Ethan Czahor never even got to Miami. In February, the 31-year old developer became the chief technology officer for Jeb Bush's presidential exploratory committee. He was welcomed with a Time magazine exclusive, reporting on the cute code he'd created to promote a Bush speech, and how he'd cut his teeth on Hipster.com.
Hours later, Czahor got a request for comment on his old tweets. He ignored it–he'd deleted some of them, anyway. "I wasn't hired to do any public social media outreach or any of that," he remembered last week in a conversation with Bloomberg. "It was a purely technical position."
Czahor's benign neglect failed to stop Andrew Kaczynski, a Buzzfeed reporter who toils in the social media salt mines, from finding 45 deleted tweets. They were mostly from 2009 and 2010, and mostly jokes.Continue reading: http://www.bloomberg.com/politics/articles/2015-04-20/jeb-bush-s-social-media-casualty-creates-an-app-to-save-other-people-from-his-fate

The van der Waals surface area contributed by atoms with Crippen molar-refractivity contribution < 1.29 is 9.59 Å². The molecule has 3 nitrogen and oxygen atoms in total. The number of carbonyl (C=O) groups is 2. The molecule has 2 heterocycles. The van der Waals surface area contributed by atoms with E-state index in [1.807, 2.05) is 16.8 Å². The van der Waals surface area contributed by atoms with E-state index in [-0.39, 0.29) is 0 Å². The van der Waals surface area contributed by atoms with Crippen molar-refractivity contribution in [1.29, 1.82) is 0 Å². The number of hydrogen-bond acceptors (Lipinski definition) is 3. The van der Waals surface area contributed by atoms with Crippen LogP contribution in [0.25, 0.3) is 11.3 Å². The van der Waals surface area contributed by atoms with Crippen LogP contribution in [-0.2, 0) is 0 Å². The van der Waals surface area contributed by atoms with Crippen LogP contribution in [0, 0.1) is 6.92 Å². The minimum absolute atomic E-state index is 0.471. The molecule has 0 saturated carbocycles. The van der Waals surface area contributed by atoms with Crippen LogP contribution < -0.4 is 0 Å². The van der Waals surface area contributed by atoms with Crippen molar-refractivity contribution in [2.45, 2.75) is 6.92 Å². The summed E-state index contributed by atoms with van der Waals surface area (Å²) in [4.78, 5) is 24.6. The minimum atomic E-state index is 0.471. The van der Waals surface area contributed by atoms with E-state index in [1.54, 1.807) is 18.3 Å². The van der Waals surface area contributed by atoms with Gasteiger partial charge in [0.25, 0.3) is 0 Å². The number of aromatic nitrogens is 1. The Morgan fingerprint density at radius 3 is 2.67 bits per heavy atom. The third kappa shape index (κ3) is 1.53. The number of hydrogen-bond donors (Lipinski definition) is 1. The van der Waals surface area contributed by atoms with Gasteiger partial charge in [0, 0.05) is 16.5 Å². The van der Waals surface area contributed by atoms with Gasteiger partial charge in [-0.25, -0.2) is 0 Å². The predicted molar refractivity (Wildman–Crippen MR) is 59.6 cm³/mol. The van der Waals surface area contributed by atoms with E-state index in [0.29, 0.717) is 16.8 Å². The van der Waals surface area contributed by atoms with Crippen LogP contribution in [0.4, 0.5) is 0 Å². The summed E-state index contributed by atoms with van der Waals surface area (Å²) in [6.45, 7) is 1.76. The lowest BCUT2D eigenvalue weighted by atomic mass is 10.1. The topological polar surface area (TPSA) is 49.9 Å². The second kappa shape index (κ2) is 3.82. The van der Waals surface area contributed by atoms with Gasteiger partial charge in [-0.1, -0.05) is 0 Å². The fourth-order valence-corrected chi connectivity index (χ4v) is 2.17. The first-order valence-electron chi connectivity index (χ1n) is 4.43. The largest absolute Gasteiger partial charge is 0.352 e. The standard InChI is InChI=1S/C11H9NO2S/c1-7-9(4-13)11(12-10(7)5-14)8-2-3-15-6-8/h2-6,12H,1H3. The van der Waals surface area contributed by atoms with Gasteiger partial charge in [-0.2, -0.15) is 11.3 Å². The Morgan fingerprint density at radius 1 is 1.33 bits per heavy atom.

It didn't blow over. One day later, after the Huffington Post dug up Czahor's old blog posts from his days as a campus conservative, he resigned. He declined media interviews, including one from Bloomberg. Czahor only returned, this month, when he had a product designed to save other millennials from his fate. Clear, an app that works as an add-on to Twitter, Facebook, and Instagram, is meant to "make sure situations like mine never happen to anyone ever again."
The free app allows users to scan their social media for a series of problematic terms, an idea that has appeared in speculative fiction from time to time–like the "spider repellant" in Christopher Buckley's Boomsday. A test run of the app, using my Twitter account, found that it was -849.5 percent "clear." This seemed to be bad. At least several times a week, the @daveweigel account had sent out something that the algorithm, backed up by IBM's Watson computer, found dangerous.